Last weekend, during the NFC Championship game, the commentators were all talking about the matchup between Donovan McNabb and Kurt Warner.
At some point, it became less about who was going to the Super Bowl and more about the legacy of each quarterback. Every time I heard that this particular game would determine who would end up taking up residency in the Pro Football Hall of Fame…I threw up a little in my mouth.
Are the credentials for enshrinement in Canton THAT much different than unlocking the doors at Cooperstown?
A fourth NFC Championship loss would spell doom for McNabb, while a third Super Bowl appearance would, apparently, make Warner a lock. If you listened to the announcers, each touchdown pass to Larry Fitzgerald was another step toward immortality for the former Hy-Vee bag boy. In the second half, all that was pushed aside thanks to McNabb’s comeback.
All of a sudden, he was likened to John Elway or Joe Montana.
Unless you were under a rock, you know that the game concluded with the Arizona Cardinals winning 32 to 25 and seemingly sent Warner to the tailor to get measured for his Hall of Fame jacket.
Can someone please tell me why?
Warner wasn’t even slated to start this season under center. For his career, he has played three…count ‘em THREE full seasons as a starting quarterback. Sure, he made the Super Bowl in each of those seasons and his career winning percentage hovers around 56%, but in baseball terms…the guy is more Jose Rijo (career winning percentage of 56% and a World Series MVP) than Curt Schilling (accolades too numerous to mention).
So what in the world does Kurt Warner have to do with baseball? There hasn’t been a “Warner” in baseball since 1966 and the closest any of them haven’t gotten to the Hall of Fame were the “Waner” brothers (Paul and Lloyd) of the 30s and 40s.
Consider this if you will.
Football is a game of “what have you done for me once” while baseball fans want to know exactly “what are you doing for me now”…just look at the history of the game. Joe Namath, with his one ring and .500 record, has earned him some sort of legend status. David Cone, with his FIVE rings, a perfect game and close to 200 Ws can’t get FOUR percent of the writers to vote for him.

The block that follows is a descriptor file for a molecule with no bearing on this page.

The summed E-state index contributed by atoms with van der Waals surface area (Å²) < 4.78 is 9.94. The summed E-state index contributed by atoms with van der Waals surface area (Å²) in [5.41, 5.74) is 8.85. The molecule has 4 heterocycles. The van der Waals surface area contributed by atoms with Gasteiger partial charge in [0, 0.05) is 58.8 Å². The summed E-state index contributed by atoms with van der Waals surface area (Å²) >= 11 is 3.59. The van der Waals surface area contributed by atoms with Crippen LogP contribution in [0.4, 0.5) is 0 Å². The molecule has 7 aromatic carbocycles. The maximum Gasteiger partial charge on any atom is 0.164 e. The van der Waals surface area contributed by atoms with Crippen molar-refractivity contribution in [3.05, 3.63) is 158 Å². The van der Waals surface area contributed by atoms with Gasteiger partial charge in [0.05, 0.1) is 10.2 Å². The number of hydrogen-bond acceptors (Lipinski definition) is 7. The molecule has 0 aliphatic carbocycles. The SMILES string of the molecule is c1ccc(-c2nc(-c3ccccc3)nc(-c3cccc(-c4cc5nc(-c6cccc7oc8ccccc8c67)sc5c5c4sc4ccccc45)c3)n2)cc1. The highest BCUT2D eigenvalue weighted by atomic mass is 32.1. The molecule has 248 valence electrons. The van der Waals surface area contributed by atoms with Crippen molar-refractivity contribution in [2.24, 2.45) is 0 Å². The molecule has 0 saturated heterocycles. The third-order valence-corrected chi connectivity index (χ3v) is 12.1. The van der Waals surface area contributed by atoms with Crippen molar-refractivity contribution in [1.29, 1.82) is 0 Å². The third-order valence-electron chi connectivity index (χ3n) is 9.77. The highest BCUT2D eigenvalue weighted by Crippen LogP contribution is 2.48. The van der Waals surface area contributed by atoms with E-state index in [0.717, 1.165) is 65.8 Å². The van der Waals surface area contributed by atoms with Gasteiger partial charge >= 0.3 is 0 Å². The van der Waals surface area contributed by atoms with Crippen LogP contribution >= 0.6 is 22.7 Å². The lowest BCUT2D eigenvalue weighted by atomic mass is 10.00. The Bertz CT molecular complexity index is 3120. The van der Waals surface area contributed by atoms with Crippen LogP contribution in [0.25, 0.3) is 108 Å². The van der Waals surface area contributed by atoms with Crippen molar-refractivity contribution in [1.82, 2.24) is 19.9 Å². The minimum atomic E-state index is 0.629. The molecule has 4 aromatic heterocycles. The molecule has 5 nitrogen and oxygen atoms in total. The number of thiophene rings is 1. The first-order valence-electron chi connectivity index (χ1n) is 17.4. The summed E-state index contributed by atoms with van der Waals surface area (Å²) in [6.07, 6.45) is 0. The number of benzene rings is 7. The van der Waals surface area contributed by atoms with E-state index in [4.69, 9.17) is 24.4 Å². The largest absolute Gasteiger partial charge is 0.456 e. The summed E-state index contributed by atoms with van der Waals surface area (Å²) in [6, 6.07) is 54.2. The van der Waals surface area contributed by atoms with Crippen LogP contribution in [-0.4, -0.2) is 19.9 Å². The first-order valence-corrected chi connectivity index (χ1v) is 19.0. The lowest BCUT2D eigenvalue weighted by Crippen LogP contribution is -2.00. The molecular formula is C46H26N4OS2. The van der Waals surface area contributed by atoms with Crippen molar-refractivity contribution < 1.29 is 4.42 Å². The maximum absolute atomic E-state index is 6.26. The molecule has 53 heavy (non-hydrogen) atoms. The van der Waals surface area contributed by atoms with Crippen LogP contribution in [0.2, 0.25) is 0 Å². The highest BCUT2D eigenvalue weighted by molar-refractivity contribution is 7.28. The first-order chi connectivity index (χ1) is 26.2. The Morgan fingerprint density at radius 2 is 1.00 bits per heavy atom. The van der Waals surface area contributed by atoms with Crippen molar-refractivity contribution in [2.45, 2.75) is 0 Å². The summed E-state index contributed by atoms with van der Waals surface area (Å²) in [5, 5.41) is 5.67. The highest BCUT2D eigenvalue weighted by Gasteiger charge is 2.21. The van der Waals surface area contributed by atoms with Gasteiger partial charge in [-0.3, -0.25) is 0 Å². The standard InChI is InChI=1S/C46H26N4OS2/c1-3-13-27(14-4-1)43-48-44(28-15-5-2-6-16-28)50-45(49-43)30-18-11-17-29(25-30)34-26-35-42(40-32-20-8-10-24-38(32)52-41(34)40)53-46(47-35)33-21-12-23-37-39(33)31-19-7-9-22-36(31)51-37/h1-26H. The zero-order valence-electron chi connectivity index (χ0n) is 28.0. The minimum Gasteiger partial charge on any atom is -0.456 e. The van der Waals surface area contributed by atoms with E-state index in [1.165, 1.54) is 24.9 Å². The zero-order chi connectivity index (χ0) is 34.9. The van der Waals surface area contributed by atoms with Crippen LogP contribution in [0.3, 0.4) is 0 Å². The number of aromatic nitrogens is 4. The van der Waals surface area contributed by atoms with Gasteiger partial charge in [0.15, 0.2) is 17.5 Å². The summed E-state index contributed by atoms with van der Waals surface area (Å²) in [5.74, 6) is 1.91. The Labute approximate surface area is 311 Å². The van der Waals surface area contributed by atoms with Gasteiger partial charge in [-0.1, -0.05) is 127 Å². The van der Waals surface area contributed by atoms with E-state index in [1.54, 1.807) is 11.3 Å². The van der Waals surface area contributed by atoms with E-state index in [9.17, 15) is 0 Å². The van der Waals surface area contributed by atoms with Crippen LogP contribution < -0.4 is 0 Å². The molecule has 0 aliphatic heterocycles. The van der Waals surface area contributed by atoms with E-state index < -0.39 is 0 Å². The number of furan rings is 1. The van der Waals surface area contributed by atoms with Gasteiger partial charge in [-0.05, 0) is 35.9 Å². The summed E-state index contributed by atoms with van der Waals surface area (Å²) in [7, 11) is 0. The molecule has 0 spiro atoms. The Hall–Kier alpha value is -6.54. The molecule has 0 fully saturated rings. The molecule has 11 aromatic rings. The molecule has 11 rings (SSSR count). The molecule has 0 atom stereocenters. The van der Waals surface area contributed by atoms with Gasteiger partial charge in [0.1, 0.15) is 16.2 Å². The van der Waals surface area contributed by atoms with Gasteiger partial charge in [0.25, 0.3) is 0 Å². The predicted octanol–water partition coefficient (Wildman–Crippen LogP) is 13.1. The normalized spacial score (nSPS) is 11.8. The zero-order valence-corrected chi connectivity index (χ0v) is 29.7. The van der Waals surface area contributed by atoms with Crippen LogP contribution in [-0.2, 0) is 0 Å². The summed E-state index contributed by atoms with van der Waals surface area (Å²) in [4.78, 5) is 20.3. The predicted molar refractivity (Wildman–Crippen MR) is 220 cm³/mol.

And that’s why I am fearful of the news I heard coming out of Pittsburgh…the Pirates are interested in signing Pedro Martinez.
Why be afraid though? Pedro is a LOCK for Cooperstown…only an idiot would leave him off their ballot, right? Right?!? Well, I thought the same about Rickey Henderson, but apparently five percent of the voters out there proved me wrong.
Take this leap of faith with me.
Before Pedro bolted Beantown for the Big Apple…the curators at the Hall of Fame were already framing up his spot on the museum walls. Four years later…and it’s a different Pedro.
No, I don’t mean that the jheri curl disappeared or that his face got a little chubbier. This is a guy, who, seemingly forgot how to win. Basically, he forgot who he was.
In the eight year stretch (seven of which were in Boston) before he donned the Mets pinstripes, Pedro had SEVEN top four finishes in the Cy Young voting. Three times (1997, 1999 and 2000), he took home the award. In 1999, he won the pitching triple crown by leading the league in wins, Ks and ERA.
Martinez was 32 when he left Boston with his six All-Star games, 182 wins and 2653 Ks under his arm. He won 70 percent of his games and had a career strikeout to walk ratio of 4.31…both ranking him third best of all-time.
Amazingly, his 117-37 record with the Red Sox ranks as the highest winning percentage (76%) any pitcher has had with any team in baseball history.
With the Mets, Martinez was 32-23 with a 3.88 ERA…a far cry from his career ERA of 2.91 or PRE-New York ERA of 2.71. Somehow, he was selected to two All-Star games (2005 and 2006) and was injured for most of his stay.
So allow me to say it…Pedro, hang it up. Please.
You’re 37 and while some of your contemporaries (Randy Johnson, Greg Maddux and Schilling) seemed to have stepped up their game during their prime years…yours has declined. Should you play four more years like you did the last four, your ERA is likely going to jump over 3.10 and your winning percentage will drop to 65%.
Why do it to yourself and your legacy?
Your peak was legendary and was one that would make guys like Sandy Koufax, Juan Marichal or Jim Palmer slap you on the back. You took big game pitching to an entirely new level. Don’t ruin it all by suiting up with the Pirates.
It was bad enough to see you trot to the mound at Shea, but after four years…we got used to it. Hang it up before you take the bump at PNC Park (or whatever they’ll call it next) because, and I’m going to attempt to bring this back to pro football, Johnny Unitas looked absolutely silly as a Charger.